Building on that approach, the new style of writing tests that's expected to emit warnings is that we have a context manager "with expect_warnings(*strings)" that manipulates the warnings filter within the block to allow warnings that match our strings to go through, to assert that they were actually seen else fail the test, and to have all other SAWarnings coninue to raise exceptions.

These last use cases require the use of highly specific set of filter operations that could not be sufficiently addressed by flags in "pytest.ini / setup.cfg".

I also agree with the argument that py.test should try not to make changes that interfere with existing approaches. Whlie we could move our global "warnings" filter to be omitted under a py.test run and instead rely upon py.test specific settings, this makes our test suite more complicated as the sutie is constructed to have a layer of indirection between which testing framework is in use.

While SQLAlchemy makes extensive use of py.test features, the dependencies on these features is contained entirely within a plugin-oriented module that invokes only when the "py.test" command is used. You can still run our tests with nose. The rationale for this is not that anyone uses nose anymore, but rather that nobody uses nose anymore - a reminder that after I and other developers spent many months converting our test suite to use nose, nose within a couple of years went unmaintained and I had to pick up and start all over again with py.test. Therefore while I love py.test, I keep its featureset at arm's length and nothing within the tests themselves refer to py.test. our test suite is always ready to accommodate other test runners should that need ever arise.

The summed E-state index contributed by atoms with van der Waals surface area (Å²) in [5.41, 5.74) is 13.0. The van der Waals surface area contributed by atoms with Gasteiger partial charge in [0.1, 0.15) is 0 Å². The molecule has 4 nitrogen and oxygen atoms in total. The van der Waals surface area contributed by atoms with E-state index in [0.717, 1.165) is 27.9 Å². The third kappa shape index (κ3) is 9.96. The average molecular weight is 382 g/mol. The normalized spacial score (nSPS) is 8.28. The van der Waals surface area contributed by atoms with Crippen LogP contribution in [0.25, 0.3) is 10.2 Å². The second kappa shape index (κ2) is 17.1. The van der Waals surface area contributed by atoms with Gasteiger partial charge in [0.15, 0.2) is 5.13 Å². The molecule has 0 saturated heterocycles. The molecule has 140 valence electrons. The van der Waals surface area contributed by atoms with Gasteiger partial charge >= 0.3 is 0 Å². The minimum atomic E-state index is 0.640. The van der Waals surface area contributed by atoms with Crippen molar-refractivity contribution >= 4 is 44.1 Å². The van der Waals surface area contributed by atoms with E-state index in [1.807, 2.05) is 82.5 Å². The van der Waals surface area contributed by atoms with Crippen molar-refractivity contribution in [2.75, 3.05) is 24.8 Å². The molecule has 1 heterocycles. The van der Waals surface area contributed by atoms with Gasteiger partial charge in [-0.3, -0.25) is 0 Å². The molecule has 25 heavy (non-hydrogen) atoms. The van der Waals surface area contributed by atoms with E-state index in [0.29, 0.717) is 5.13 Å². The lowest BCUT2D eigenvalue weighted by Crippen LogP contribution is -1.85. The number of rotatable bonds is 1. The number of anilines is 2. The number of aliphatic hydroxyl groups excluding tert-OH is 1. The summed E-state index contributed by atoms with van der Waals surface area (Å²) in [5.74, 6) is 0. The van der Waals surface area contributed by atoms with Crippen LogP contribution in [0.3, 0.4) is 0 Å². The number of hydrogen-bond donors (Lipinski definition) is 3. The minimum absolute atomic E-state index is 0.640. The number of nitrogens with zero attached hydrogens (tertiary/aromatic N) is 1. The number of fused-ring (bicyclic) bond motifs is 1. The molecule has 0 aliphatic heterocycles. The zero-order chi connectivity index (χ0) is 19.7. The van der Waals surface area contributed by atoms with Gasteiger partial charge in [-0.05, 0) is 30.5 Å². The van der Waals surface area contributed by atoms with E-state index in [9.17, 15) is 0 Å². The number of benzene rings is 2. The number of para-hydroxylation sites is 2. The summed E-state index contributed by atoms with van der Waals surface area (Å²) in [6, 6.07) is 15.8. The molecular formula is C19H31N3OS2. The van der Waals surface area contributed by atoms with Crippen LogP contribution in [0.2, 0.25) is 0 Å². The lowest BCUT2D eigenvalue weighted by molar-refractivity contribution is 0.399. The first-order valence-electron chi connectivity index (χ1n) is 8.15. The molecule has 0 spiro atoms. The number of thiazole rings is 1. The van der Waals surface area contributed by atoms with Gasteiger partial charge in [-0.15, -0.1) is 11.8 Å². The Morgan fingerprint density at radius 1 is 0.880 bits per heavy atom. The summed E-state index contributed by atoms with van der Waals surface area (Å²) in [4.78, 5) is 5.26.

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zzzeek commented May 24, 2017

to be fair, while older SQLAlchemy versions were using ad-hoc filterwarnings() in order to get the "per-test warnings filter" behavior, currently we're just mock.patching warnings.warn() to make it simple.

Lukasa added a commit to Lukasa/requests that referenced this issue May 24, 2017

Disable pytest messing with warnings.
We may be able to remove this if pytest resolves pytest-dev/pytest#2430

Lukasa added a commit to Lukasa/requests that referenced this issue May 24, 2017

Disable pytest messing with warnings.
We may be able to remove this if pytest resolves pytest-dev/pytest#2430
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RonnyPfannschmidt commented May 24, 2017

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zzzeek commented May 25, 2017

you might notice that Requests just had the same problem and also turned off the filter, here's the thread where they had to spend a few hours figuring it out: requests/requests#4052